Getting the COVID-19 vaccine after having the virus? SWMO health experts explain what to know

Published: Jul. 23, 2021 at 8:40 PM CDT
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SPRINGFIELD, Mo. (KY3) - The Springfield-Greene County Health Department is reporting that 41% of the community is fully vaccinated. Some people who have had the coronavirus may be wondering if they should still get the vaccine.

Immunologist Dr. Minh-Thu Le says it’s still important for people who have had COVID-19 to protect themselves from the variant by getting vaccinated.

“If you have had COVID, and then you get a vaccine, your immunity is actually probably better than me,” says Dr. Le. “I’ve never had COVID and I’ve had two vaccines, and somebody else who’s had COVID and has never had a vaccine.”

Dr. Le says when you get COVID-19, you get antibodies that will help fight the virus later. However, you also get antigens.

“You also get lots of antigens that tell your body to stop making antibodies,” Dr. Le says.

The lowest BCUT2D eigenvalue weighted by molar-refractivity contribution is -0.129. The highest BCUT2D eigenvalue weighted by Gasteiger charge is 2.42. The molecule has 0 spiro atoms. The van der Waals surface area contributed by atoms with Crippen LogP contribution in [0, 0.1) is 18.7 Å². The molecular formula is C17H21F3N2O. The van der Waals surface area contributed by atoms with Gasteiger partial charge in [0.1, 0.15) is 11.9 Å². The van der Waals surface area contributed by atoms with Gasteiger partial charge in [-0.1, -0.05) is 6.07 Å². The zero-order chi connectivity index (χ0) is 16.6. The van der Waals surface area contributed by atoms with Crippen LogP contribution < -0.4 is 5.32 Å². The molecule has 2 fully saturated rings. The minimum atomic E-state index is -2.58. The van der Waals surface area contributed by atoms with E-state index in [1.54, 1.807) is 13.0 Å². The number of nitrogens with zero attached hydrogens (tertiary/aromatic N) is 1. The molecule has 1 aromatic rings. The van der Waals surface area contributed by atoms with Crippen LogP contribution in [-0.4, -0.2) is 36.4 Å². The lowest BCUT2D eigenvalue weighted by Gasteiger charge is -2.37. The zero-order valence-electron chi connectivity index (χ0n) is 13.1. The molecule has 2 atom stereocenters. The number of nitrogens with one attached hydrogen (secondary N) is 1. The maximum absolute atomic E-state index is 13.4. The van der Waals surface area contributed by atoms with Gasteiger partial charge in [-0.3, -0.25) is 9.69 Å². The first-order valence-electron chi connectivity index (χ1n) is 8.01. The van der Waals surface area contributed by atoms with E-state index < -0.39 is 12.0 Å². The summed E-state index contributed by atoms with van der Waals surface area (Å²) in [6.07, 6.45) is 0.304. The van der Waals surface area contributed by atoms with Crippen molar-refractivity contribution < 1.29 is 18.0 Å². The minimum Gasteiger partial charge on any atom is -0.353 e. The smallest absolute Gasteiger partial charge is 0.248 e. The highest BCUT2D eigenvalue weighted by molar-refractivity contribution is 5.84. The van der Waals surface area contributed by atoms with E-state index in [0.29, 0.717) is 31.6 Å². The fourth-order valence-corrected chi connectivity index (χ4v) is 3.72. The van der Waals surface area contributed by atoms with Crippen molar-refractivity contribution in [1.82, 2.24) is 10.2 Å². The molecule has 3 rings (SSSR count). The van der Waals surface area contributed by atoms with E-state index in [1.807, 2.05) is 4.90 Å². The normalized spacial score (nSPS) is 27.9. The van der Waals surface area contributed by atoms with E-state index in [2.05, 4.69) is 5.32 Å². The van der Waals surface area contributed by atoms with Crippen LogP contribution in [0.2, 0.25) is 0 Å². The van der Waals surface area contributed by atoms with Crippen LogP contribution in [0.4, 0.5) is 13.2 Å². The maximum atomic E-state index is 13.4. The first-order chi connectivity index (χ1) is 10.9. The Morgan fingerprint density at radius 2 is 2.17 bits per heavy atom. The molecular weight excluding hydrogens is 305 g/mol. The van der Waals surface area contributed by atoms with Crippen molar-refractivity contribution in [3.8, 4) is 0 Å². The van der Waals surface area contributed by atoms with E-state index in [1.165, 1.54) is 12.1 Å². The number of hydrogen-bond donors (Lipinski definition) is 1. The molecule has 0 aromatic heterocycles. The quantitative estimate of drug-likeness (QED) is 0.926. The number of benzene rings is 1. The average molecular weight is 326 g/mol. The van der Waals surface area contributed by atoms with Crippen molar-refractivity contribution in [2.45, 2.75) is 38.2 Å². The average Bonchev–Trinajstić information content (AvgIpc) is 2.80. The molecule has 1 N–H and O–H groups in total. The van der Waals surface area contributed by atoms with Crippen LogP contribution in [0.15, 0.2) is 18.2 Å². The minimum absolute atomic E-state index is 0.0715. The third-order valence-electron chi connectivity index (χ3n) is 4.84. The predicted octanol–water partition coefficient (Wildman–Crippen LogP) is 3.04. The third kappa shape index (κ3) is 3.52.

That’s where the vaccine helps.

“You’re not making antibodies as well as you would be if you got the vaccine because the vaccine is only those antibodies you need to fight off COVID,” Dr. Le says.

Cox’s internal medicine physician, Dr. Nana Gaisie, says it’s important for people who’ve had the virus to get vaccinated so they don’t get infected again.

“Re-infection with COVID-19 is possible and it can cause severe medical complications,” Dr. Gaisie says. “We’ve had several patients who got re-infected.”

Dr. Gaisie says the antibody levels from getting the vaccine are higher than the natural ones your body has from the virus. Those higher antibody levels are crucial in fighting against the rampant delta variant.

“Those high antibody levels usually come with a longer duration of protection and a robust immune response,” Dr. Gaisie says.

Pediatrician Dr. Kayce Morton is urging everyone 12 and up to get vaccinated because she’s seeing more kids get infected. Currently, there is no vaccine available to those under the age of 12.

“We’ve seen about an uptick of one to two admissions a day with COVID within the hospital or the urgent care, so we’re seeing these younger kids be affected,” Dr. Morton says.

Dr. Morton says she’s concerned for her young patients who test positive for the virus because of potential long-term effects.

“They’re not protected and they have that potential for long life complications,” Dr. Morton says. “Whether it’s a myocarditis and the increase risk of them to have issues later.”

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